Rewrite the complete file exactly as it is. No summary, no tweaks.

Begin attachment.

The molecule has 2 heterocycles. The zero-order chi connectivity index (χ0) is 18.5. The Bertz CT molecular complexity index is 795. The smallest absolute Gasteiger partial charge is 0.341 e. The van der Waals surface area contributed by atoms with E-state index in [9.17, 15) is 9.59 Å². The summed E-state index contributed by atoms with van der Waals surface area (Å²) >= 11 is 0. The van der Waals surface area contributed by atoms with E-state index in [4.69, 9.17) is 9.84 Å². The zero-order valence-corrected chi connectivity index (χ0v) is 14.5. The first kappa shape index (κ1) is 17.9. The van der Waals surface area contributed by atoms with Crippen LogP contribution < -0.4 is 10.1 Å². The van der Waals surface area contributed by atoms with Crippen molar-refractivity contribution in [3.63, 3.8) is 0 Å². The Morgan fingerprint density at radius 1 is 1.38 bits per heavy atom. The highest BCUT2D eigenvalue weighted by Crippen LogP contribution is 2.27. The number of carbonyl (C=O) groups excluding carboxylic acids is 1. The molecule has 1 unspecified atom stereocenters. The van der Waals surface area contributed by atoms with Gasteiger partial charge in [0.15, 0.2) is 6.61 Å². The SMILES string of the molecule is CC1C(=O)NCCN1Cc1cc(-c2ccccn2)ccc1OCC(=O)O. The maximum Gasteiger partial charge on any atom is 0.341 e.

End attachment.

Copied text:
The molecule has 2 heterocycles. The zero-order chi connectivity index (χ0) is 18.5. The Bertz CT molecular complexity index is 795. The smallest absolute Gasteiger partial charge is 0.341 e. The van der Waals surface area contributed by atoms with E-state index in [9.17, 15) is 9.59 Å². The summed E-state index contributed by atoms with van der Waals surface area (Å²) >= 11 is 0. The van der Waals surface area contributed by atoms with E-state index in [4.69, 9.17) is 9.84 Å². The zero-order valence-corrected chi connectivity index (χ0v) is 14.5. The first kappa shape index (κ1) is 17.9. The van der Waals surface area contributed by atoms with Crippen LogP contribution < -0.4 is 10.1 Å². The van der Waals surface area contributed by atoms with Crippen molar-refractivity contribution in [3.63, 3.8) is 0 Å². The Morgan fingerprint density at radius 1 is 1.38 bits per heavy atom. The highest BCUT2D eigenvalue weighted by Crippen LogP contribution is 2.27. The number of carbonyl (C=O) groups excluding carboxylic acids is 1. The molecule has 1 unspecified atom stereocenters. The van der Waals surface area contributed by atoms with Gasteiger partial charge in [0.15, 0.2) is 6.61 Å². The SMILES string of the molecule is CC1C(=O)NCCN1Cc1cc(-c2ccccn2)ccc1OCC(=O)O. The maximum Gasteiger partial charge on any atom is 0.341 e.